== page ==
There’s an octagonal shaped fish pond located on the left hand side of the mausoleum. It’s been reputed that Saadi built mini marble ponds near his hermitage. Tiling of the ponds are specific to Seljuks and in 1993 it has been designed by the master of tiling known as “Tirandaz” and executed by Cultural Heritage Organization. There’s a tradition that people of Shiraz have, which has been passed down through words of mouth. They wash themselves in the pond during the night of Fire ceremony (Chaharshanbe Soori), which is last Tuesday night of the Persian year.
There’s also a traditional teahouse located in the underground of the mausoleum.
There are two buildings made from brick at the sides of fish pond, one of them is a public library of Sa’diye and the other one is the office.
There are various public transportation options such as buses and taxis to get to the Tomb of Saadi. But if you’re planning your trip to Iran and you’re looking to make the most out of the tourism attractions and highlights of Iran and receive useful information on the historic and cultural sites during your Iran journey, it’s recommended that you arrange interstate Iran tours and the best way to do that, is to find Iran tours that fit your criteria via Iran Negin Travel as an active Iran tour operator.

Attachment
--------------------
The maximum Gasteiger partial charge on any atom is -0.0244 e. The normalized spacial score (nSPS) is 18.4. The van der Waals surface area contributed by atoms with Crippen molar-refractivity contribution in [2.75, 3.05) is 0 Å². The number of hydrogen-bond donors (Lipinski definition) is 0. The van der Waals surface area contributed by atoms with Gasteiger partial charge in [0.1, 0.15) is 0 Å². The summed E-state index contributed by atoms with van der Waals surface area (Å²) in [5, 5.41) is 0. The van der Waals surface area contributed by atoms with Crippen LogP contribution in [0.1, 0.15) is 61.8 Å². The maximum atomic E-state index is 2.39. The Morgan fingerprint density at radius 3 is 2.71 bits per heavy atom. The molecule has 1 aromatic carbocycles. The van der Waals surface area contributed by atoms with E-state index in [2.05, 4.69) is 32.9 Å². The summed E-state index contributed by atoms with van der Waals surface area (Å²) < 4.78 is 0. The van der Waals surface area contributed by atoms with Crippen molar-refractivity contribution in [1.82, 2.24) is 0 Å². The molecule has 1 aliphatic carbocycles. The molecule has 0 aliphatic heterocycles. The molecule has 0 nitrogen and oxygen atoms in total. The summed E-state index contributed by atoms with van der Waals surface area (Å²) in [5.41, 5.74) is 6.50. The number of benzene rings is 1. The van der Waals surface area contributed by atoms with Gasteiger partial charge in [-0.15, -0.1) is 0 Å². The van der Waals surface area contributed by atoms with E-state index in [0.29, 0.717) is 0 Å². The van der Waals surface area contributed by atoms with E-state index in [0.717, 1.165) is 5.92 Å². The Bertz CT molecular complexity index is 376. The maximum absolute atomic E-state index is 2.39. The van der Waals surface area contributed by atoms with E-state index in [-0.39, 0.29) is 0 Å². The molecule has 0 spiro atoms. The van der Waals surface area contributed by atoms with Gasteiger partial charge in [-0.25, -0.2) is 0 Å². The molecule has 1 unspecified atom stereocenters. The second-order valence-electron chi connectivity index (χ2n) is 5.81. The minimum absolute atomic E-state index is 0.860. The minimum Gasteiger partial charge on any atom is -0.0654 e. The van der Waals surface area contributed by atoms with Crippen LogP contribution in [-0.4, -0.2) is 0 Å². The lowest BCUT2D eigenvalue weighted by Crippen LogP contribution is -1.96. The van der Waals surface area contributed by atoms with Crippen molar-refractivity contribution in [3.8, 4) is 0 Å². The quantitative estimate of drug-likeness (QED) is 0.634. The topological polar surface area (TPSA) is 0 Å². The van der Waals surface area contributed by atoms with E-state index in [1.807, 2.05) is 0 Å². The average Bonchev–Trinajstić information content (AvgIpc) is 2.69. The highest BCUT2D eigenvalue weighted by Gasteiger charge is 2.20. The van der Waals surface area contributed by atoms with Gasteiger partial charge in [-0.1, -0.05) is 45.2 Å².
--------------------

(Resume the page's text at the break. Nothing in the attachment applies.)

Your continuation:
For literature lovers Saadi is one of the most well-known poets in the world due to its great poems and his reputation. Tomb of Saadi is the one of the sites those who want to visit Iran and stay in Shiraz. Tomb of Saadi is always included in our Iran tours packages, so the tourists who visit Iran can enjoy exploring this beautiful and spiritual complex and the sites inside it and have a wonderful time.
Iran Negin Travel, as an Iran tour operator, provides a wide range of Iran tourist services and Iran tours packages. You can choose among our Iran tours packages, especially Iran cultural tours and Shiraz daily tours, to visit Iran and have a memorable trip to Shiraz.